The Image: Nancy Newberry, from the series "Mum"

The person I have photographed most consistently in recent years is the daughter of a friend of mine, named Julia. She is standing in the center of this photograph which is part of my series MUM. While working on this project, she has been the only subject I have known personally prior to starting the series.

In September 2010, when she was a sophomore in high school, I was anxious to make her part of the project. I had been working intermittently on MUM for a few years, and I was convinced she would be a great addition. I thought it would be simple, so I set up a time, packed my gear and went to her house.

My subjects in the series are shot in and around their homes and I had already decided where to photograph her. I imagined her inside her house, in what they call the round-room. This room consists of a smallish 70s curved dining area, with narrow aluminum framed floor-to-ceiling windows that hover over a kidney shaped pool. I set the lights, brought her in, and started shooting. But something wasn't working. Struggling to connect, I decided to change the shot and moved her to the back yard. There was a whitewashed brick wall with blue morning glories, an herb lined fence, and a pool. Endless possibilities, but it still wasn't working. My effort lasted a few hours until my gut told me the shot just wasn't there. I kept silent, said it was great and hoped my instinct was wrong.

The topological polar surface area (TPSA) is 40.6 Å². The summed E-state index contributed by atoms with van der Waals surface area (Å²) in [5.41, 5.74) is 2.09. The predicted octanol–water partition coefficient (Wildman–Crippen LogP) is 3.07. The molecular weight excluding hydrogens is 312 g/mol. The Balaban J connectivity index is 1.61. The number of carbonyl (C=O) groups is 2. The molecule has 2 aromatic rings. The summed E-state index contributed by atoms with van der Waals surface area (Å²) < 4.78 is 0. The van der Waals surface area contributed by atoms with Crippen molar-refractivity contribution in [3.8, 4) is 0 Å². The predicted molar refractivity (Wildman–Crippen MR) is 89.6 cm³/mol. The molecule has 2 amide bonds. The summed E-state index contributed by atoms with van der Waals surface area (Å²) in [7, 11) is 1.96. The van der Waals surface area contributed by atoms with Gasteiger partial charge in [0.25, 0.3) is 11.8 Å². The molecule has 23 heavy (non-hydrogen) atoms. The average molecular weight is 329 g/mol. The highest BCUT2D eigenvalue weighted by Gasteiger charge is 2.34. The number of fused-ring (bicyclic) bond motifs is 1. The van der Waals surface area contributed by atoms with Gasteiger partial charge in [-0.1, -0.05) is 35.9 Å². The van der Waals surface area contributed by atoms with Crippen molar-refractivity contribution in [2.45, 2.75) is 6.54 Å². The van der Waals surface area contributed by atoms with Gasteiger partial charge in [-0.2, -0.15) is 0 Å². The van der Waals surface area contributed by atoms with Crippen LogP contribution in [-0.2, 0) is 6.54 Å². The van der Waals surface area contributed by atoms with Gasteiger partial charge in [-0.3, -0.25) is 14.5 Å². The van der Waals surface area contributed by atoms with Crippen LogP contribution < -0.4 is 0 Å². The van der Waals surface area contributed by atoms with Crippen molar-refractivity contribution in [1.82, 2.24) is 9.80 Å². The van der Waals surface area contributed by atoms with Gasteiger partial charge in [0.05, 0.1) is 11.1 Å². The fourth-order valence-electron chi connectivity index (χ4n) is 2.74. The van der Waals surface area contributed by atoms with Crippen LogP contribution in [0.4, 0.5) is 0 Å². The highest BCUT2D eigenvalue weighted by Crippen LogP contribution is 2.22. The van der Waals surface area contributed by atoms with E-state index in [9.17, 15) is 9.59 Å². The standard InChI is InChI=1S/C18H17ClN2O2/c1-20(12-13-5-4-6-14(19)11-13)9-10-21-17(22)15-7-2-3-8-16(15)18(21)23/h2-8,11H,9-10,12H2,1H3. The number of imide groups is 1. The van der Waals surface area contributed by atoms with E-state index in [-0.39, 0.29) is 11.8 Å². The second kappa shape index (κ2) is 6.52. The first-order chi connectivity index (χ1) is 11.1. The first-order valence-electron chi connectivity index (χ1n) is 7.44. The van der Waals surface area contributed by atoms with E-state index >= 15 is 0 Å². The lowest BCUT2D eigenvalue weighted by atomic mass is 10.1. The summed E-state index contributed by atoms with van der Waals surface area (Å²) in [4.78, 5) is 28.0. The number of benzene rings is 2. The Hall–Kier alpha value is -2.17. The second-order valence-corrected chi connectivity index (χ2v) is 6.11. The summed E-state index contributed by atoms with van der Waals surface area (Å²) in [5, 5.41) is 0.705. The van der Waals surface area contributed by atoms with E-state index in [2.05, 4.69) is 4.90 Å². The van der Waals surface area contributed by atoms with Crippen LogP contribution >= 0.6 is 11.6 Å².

I visited the edit many times to retrace my steps in an attempt to learn from it. I decided I was treating Julia differently from the other subjects because I already knew her. The pictures were fine but completely wrong for the series, and I concluded Julia simply couldn't be part of the project.

Over a year later, in January 2011, I changed my mind when she agreed to try again. When I arrived at her house, she was taking a nap. I had a new puppy that I wanted to show her, but I began to set up lights and prepare for the shot while she slept. When I finished lighting, I sat on the floor to play with my pup when the late afternoon winter light began to sweep through the doorway. At that moment, everything changed and I ran to wake her up. We played with the dog for a short time, but as I watched the light move across the floor, suddenly everything was in focus. The shot was there all along. I just had to wait for it.

- Nancy Newberry